These big metal ships are coming here from New Bedford, Gloucester and beyond, scooping up millions of herring and then leaving. This has a terrible effect on local fisheries, where herring and menhaden play a crucial connector role in the diets of fish like striped bass, tuna, bluefish and sharks.
The meeting, held last week in Plymouth, was the first to address the issue.
Speaking against any regulatory changes were commercial lobster groups, who use herring for bait, and fear catch restrictions would driver up the price of their primary bait. Feeney counters that most of the herring caught by these companies is exported. “Hey, I buy herring too,” said Feeney, who uses it for bait to catch dogfish. “But why do they have to come in here and ruin [several overlapping] fisheries just so they can send it to Canada?”
Striped Bass Black Market
At the first of four public meetings, this one held on Wednesday, Feb. 8, at Massachusetts Maritime Academy, Division of Marine Fisheries Deputy Director Dan McKiernan said the state agency is seeking to close a loophole in commercial striped bass regulations.
They hope to reduce bass caught by commercial permit holders from shore from 15 fish to two.
The problem? Cheaters.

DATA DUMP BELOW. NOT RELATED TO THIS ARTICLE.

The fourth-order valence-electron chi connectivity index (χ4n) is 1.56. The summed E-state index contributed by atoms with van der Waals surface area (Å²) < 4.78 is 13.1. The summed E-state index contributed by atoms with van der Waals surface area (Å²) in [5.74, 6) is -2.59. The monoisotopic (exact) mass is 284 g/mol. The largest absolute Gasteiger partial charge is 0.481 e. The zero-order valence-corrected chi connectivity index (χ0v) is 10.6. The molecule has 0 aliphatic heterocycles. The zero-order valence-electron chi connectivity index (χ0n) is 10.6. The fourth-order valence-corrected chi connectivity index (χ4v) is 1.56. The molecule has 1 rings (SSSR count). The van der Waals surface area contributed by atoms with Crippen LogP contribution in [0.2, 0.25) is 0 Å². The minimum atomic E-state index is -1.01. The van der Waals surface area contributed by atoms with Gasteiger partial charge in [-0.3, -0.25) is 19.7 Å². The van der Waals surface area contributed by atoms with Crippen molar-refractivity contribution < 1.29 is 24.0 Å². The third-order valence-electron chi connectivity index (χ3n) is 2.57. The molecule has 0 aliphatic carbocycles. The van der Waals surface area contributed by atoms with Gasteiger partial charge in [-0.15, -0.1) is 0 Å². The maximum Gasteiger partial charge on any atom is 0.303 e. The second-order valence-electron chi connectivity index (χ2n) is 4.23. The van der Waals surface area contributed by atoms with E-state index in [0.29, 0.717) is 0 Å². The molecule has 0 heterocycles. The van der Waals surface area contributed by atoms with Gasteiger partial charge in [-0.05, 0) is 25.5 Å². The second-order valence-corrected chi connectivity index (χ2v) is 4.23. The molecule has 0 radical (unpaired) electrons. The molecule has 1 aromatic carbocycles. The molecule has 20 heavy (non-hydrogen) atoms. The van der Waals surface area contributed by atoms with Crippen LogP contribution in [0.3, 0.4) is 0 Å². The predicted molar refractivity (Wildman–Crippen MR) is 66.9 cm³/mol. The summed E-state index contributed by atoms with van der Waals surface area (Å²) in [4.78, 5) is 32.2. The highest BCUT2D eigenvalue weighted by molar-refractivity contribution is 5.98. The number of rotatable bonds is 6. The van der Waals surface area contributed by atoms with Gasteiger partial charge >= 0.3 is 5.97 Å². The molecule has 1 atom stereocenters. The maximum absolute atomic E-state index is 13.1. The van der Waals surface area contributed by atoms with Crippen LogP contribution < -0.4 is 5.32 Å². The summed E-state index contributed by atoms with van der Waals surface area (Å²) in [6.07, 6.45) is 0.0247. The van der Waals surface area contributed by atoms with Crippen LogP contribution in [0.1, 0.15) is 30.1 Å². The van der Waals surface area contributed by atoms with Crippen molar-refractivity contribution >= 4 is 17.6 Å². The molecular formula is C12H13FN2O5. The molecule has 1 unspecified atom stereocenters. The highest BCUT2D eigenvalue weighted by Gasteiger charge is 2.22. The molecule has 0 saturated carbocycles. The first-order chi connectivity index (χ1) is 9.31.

Commercial permit holders are allowed to catch 15 fish per day on the commercial days – currently two days a week. But there is a loophole that allows holders of boat permits (as opposed to the less expensive individual permit) to fish from shore, too. The idea was that during rough weather, when commercial bass guys, many of whom fish from relatively small boats like center consoles and might be unable to put to sea, could still fish and maybe make a few dollars even when the weather was bad, by catching fish from shore.
In practice, however, it merely created a black market.
In cases of cheating that some called obvious and widespread, recreational guys would sell their catch – illegally – to holders of boat permits, who could then represent that they had landed the fish.
This was only the first of four meeting, and the DMF has not made a final ruling on 2017 striped bass regulations yet.
Voices From The Wheelhouse
Another new program is “Voices from the Wheelhouse.” Airing on WOMR 92.1 and WFMR 91.3, the half-hour show features a local fisherman telling salty stories about their time in our various commercial fisheries.
The program debuted on Jan. 29 and will be broadcast monthly.
Future shows, which air at noon on Sundays, are scheduled for Feb. 19 with Beau Gribbin of Provincetown; March 19 with Tom Smith or Orleans, who catches blues in an unusual way, April 16 with Jared Bennett of Chatham.
Shows are hosted by Seth Rolbein, an independent radio producer and documentary filmmaker for NPR television, as well as director of the Cape Cod Fisheries Trust.
Says Rolbein, “Our fishermen contribute much more than great fresh seafood in our markets and restaurants, they develop sustainable fishing practices, work to protect our oceans, and provide Cape Cod seafood to hungry families in need. Their stories, their voices, their lives, connect us to both a historic past and a healthy future.”